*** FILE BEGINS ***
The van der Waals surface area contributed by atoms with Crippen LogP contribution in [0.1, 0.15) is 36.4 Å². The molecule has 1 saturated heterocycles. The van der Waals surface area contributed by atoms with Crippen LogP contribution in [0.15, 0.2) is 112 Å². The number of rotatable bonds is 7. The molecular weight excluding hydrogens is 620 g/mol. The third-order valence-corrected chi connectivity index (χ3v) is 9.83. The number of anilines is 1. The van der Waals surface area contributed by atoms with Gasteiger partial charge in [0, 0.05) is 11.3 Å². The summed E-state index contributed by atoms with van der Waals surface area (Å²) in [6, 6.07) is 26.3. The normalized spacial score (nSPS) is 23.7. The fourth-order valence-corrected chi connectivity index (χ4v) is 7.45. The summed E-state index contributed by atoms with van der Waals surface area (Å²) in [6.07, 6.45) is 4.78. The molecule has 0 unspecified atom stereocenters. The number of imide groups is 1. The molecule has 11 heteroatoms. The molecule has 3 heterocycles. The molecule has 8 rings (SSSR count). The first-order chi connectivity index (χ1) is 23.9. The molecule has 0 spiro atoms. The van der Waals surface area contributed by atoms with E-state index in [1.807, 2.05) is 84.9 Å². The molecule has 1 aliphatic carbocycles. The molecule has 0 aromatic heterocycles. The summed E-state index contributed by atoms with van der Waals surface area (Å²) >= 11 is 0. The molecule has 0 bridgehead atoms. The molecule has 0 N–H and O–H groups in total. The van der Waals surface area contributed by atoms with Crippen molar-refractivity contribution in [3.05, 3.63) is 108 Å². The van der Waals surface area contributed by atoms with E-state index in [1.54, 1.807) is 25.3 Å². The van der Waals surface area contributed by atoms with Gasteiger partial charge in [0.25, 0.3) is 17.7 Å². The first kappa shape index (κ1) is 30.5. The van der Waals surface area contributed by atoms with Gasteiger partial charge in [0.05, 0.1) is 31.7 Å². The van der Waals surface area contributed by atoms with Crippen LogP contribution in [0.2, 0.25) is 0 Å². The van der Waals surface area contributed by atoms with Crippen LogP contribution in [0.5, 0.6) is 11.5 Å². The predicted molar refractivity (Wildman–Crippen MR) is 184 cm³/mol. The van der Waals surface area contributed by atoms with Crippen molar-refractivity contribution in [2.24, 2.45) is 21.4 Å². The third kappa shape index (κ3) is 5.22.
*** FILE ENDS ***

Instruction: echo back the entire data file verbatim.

The van der Waals surface area contributed by atoms with Crippen LogP contribution in [0.1, 0.15) is 36.4 Å². The molecule has 1 saturated heterocycles. The van der Waals surface area contributed by atoms with Crippen LogP contribution in [0.15, 0.2) is 112 Å². The number of rotatable bonds is 7. The molecular weight excluding hydrogens is 620 g/mol. The third-order valence-corrected chi connectivity index (χ3v) is 9.83. The number of anilines is 1. The van der Waals surface area contributed by atoms with Gasteiger partial charge in [0, 0.05) is 11.3 Å². The summed E-state index contributed by atoms with van der Waals surface area (Å²) in [6, 6.07) is 26.3. The normalized spacial score (nSPS) is 23.7. The fourth-order valence-corrected chi connectivity index (χ4v) is 7.45. The summed E-state index contributed by atoms with van der Waals surface area (Å²) in [6.07, 6.45) is 4.78. The molecule has 0 unspecified atom stereocenters. The number of imide groups is 1. The molecule has 11 heteroatoms. The molecule has 3 heterocycles. The molecule has 8 rings (SSSR count). The first-order chi connectivity index (χ1) is 23.9. The molecule has 0 spiro atoms. The van der Waals surface area contributed by atoms with E-state index in [1.807, 2.05) is 84.9 Å². The molecule has 1 aliphatic carbocycles. The molecule has 0 aromatic heterocycles. The summed E-state index contributed by atoms with van der Waals surface area (Å²) >= 11 is 0. The molecule has 0 bridgehead atoms. The molecule has 0 N–H and O–H groups in total. The van der Waals surface area contributed by atoms with Crippen molar-refractivity contribution in [3.05, 3.63) is 108 Å². The van der Waals surface area contributed by atoms with E-state index in [1.54, 1.807) is 25.3 Å². The van der Waals surface area contributed by atoms with Gasteiger partial charge in [0.25, 0.3) is 17.7 Å². The first kappa shape index (κ1) is 30.5. The van der Waals surface area contributed by atoms with Gasteiger partial charge in [0.05, 0.1) is 31.7 Å². The van der Waals surface area contributed by atoms with Crippen LogP contribution in [0.2, 0.25) is 0 Å². The van der Waals surface area contributed by atoms with Crippen LogP contribution in [0.5, 0.6) is 11.5 Å². The predicted molar refractivity (Wildman–Crippen MR) is 184 cm³/mol. The van der Waals surface area contributed by atoms with Crippen molar-refractivity contribution in [2.24, 2.45) is 21.4 Å². The third kappa shape index (κ3) is 5.22.